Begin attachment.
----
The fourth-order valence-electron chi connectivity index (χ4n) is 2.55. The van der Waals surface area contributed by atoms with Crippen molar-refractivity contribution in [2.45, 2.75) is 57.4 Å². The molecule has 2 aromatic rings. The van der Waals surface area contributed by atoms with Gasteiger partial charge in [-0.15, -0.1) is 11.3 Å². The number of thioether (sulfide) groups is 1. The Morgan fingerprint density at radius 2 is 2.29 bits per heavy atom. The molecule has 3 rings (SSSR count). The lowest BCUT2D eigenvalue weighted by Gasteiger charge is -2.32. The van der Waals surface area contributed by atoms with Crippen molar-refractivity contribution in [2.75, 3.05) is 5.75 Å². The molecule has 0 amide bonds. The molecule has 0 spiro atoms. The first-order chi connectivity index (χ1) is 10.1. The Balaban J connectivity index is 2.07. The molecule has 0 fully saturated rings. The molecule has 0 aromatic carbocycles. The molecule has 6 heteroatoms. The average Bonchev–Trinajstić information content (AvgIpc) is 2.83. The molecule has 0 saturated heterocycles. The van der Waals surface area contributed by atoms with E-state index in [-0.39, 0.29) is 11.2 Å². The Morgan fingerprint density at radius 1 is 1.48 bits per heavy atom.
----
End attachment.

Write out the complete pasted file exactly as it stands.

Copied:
The fourth-order valence-electron chi connectivity index (χ4n) is 2.55. The van der Waals surface area contributed by atoms with Crippen molar-refractivity contribution in [2.45, 2.75) is 57.4 Å². The molecule has 2 aromatic rings. The van der Waals surface area contributed by atoms with Gasteiger partial charge in [-0.15, -0.1) is 11.3 Å². The number of thioether (sulfide) groups is 1. The Morgan fingerprint density at radius 2 is 2.29 bits per heavy atom. The molecule has 3 rings (SSSR count). The lowest BCUT2D eigenvalue weighted by Gasteiger charge is -2.32. The van der Waals surface area contributed by atoms with Crippen molar-refractivity contribution in [2.75, 3.05) is 5.75 Å². The molecule has 0 amide bonds. The molecule has 0 spiro atoms. The first-order chi connectivity index (χ1) is 10.1. The Balaban J connectivity index is 2.07. The molecule has 0 fully saturated rings. The molecule has 0 aromatic carbocycles. The molecule has 6 heteroatoms. The average Bonchev–Trinajstić information content (AvgIpc) is 2.83. The molecule has 0 saturated heterocycles. The van der Waals surface area contributed by atoms with E-state index in [-0.39, 0.29) is 11.2 Å². The Morgan fingerprint density at radius 1 is 1.48 bits per heavy atom.